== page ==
I just finished packing for Institute, and before that crazy adventure starts, I thought I would take a few moments to reflect on my pre-Institute work. A major caveat before I begin: Mostly, I only did the reading that was required of me. I rarely chose to investigate the optional resources, and I acknowledge that necessarily limits my analysis. That said, here are a couple of thoughts:
1. I wonder if the time spent on understanding the “achievement gap” would have been better spent on learning pedagogy.
The survey about the pre-Institute work I took after I was all finished asked if I better understood the achievement gap and possible solutions for it. I think I probably do. And I think it was really important for me to read a variety of literature that talked about how poverty affects communities. But I still have very few real ideas about actual classroom strategies. Even the passages we read from Teaching as Leadership were focused more on community-building and building relationships with students and parents rather than pedagogical technique. I think that’s all really important, but I’m thirsty for pedagogy. I’ve been ensured that I will get that at Institute so I’m really looking forward to it.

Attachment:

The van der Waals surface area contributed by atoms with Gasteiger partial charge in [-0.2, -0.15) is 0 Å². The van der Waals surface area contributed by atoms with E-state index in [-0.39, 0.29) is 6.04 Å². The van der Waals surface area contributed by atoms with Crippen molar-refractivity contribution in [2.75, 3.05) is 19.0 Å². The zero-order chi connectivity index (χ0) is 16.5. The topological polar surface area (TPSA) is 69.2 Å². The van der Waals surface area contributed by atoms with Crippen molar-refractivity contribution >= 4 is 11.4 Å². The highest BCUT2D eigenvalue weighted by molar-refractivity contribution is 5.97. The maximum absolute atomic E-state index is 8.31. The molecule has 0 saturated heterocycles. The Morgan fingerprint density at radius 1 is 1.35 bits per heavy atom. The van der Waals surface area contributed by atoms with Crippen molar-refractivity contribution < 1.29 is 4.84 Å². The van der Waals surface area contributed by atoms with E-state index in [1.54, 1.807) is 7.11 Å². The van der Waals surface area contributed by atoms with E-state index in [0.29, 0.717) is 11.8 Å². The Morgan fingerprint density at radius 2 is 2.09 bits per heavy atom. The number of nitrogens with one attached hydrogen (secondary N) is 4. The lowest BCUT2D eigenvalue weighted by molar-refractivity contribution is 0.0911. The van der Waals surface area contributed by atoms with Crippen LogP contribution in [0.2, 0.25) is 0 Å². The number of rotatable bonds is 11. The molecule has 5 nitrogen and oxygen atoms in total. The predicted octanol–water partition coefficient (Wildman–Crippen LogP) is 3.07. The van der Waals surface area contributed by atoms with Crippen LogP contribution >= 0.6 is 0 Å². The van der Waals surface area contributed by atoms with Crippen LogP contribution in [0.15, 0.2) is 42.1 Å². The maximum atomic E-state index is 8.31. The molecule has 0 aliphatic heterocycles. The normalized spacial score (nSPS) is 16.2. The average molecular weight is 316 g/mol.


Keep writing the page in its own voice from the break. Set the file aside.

2. I worry that much of the discussion of “the achievement gap” revolved around deficit thinking.
Many of the resources focused on things that communities with high levels of poverty do not have. Very rarely did a resource make it clear that communities have many identities, one of which is income level. In fact, the pre-work often focused on “cage-fighters” and “latch-breakers.” individuals who are working to “better” communities. A lot of these individuals are doing great work, but there seemed to be a dearth of information about communities that are bettering themselves. A high proportion of the examples given were about TFA teachers (which was alright, considering that’s what I’m doing. But wouldn’t it be swell to see non-TFA teachers, too?!) or individuals who came from outside a community. In basically every instance, this made me feel uncomfortable. It made me feel like I was being trained to think of my future students and community as needing help. And, like, they do need help. But so does everyone everywhere. There were two notable exceptions of this pattern. First, this video from Cory Booker:
Although Cory Booker is often accused of the same things I take issue with in the previous paragraph, the hero of this story is a woman who forces Booker to stop thinking he is a savior. I like that.
Second, this video from Jeff Duncan-Andrade.
I have mad respect for Jeff Duncan-Andrade. I saw him speak in New York once and found him extremely impressive. He lives in the same neighborhood as his students and routinely has his students over for dinner. The student-teacher relationship for him is extremely intimate, and I think his work serves as a really well-thought-out alternative to the “no excuses” model.
3. I really enjoyed the Detroit-specific pre-work.